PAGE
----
Chemistry Students Recreate Practical Film Effects With Household Items


Maya Sabbaghian

Sophomores wrote lab reports on their Genius Project that includes information on how to perform each demonstration and the chemistry concepts behind the reactions

Lauren Kettner and Chloe Ma

Sophomores are spending second semester to create their own versions of common movie practical effects for their chemistry-based genius projects to learn how chemistry can be related back to real world examples.

“We want the genius project to be something that students do every school year, no matter what science class they are in, whether it is bio, chem or physics,” chemistry teacher Michael Tang said. “We want a genius project for every year, and for this year we wanted to do something that is chemistry-based but also something fun, and you know everybody loves movies…when we were planning for the school year, we decided that it will be fun for [students] to try to recreate some special effects that we see in movies.”

Each sophomore will be selecting one experiment to perform with household items. Many students are working with dry ice, common chemicals or household items like food coloring or styrofoam cups. After turning in an individual lab report, students are presenting their projects to their class during the first week of March.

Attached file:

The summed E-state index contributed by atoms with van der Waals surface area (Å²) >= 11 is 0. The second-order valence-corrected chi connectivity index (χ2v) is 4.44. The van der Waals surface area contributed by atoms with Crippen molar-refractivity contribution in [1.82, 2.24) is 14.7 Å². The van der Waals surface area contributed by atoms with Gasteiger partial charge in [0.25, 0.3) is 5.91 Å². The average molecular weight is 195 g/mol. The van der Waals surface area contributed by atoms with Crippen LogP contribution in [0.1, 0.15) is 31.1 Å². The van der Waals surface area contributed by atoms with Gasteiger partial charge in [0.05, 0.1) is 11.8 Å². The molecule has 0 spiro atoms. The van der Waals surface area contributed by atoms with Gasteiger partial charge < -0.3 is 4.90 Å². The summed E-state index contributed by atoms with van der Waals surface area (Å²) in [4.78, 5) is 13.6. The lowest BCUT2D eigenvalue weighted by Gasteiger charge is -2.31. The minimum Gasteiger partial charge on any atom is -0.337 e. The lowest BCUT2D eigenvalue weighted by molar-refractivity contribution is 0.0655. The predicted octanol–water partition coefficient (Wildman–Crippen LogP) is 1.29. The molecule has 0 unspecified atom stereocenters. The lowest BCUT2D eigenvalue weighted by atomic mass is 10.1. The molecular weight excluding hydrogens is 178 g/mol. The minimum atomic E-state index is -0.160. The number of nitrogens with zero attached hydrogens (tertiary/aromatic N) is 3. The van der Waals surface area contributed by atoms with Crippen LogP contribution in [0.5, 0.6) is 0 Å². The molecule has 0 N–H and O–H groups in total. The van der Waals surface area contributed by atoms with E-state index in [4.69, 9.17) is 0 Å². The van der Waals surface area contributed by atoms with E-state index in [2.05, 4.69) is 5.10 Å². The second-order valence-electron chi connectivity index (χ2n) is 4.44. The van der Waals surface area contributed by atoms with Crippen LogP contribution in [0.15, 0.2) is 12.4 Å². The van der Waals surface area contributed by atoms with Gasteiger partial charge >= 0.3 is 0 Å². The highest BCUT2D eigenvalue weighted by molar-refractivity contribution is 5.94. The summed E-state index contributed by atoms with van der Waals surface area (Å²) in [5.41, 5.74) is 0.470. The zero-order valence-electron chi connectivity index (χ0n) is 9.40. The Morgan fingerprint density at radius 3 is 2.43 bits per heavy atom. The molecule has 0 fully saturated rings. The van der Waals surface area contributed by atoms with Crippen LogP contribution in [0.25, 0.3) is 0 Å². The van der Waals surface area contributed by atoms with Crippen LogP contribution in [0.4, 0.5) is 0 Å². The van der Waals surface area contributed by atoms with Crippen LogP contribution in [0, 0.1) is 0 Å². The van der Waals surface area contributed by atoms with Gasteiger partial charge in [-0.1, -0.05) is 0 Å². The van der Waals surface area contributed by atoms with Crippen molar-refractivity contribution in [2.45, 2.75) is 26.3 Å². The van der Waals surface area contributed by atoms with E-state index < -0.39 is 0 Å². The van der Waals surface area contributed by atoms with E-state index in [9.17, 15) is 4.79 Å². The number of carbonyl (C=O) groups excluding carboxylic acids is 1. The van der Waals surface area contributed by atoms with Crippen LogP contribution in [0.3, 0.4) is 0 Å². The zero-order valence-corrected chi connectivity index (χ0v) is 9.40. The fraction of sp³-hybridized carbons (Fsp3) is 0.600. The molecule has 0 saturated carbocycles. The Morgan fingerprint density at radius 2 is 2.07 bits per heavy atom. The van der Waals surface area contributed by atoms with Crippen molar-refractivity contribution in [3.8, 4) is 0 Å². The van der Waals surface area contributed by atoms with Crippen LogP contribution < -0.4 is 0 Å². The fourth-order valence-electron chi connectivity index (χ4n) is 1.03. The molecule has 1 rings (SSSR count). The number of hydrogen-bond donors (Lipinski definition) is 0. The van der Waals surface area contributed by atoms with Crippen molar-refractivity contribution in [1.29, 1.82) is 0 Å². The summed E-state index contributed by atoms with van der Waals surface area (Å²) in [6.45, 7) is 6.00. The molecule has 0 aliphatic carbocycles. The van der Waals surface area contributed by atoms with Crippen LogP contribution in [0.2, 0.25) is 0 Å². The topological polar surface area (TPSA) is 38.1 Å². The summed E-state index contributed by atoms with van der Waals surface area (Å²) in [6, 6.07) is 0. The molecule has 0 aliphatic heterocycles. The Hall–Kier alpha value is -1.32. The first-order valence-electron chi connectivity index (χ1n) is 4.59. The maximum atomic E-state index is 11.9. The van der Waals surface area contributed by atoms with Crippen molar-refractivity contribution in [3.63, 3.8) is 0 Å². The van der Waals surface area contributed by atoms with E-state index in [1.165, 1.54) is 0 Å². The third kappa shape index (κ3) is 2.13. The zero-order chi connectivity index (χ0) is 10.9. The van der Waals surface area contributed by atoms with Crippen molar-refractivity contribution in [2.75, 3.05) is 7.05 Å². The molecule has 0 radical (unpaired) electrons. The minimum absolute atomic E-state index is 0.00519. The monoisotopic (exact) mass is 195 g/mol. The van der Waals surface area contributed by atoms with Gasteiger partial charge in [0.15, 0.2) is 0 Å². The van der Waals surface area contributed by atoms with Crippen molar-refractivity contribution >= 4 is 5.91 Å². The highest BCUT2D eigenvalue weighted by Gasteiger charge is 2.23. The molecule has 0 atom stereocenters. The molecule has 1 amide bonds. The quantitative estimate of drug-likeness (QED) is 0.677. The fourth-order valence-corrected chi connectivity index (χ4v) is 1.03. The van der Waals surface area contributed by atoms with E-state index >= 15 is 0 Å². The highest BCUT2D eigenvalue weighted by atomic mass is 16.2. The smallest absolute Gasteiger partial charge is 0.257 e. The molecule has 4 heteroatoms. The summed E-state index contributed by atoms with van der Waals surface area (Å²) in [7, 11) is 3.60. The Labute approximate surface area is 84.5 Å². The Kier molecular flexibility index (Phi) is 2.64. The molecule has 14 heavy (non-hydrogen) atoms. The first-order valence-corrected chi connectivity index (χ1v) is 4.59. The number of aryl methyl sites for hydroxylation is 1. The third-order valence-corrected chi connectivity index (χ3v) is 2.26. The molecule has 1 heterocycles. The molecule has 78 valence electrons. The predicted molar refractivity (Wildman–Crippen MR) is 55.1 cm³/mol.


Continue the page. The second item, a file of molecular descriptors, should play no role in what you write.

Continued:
Class presentations will be informational for students by explaining how each project relates back to what has been learned in chemistry. Students are also learning how certain chemicals can be misused and why being cautious in chemistry is important.

Students will join groups for the final piece of the genius project: a collaborative movie trailer using each of the members’ practical effects. Chemistry teachers have not decided if these groups will be student selected or assigned by each teacher.

“I like [the project] because it opens up for more ideas,” sophomore Pranav Chennareddy said. “It also helps us understand how to keep safe with dangerous household objects.”

By using household items, the project is more affordable and allows students to see what experiments they can conduct safely at home. In addition, it allows students to be innovative by creating interesting chemical reactions without harmful and out-of-reach chemicals.

“What I’ve learned the most about this project is how science can be applied to everyday life,” sophomore Dana Tang said. “I like how it goes from being an abstract concept in a classroom to something that can be applied to something that a lot of people find enjoyable.”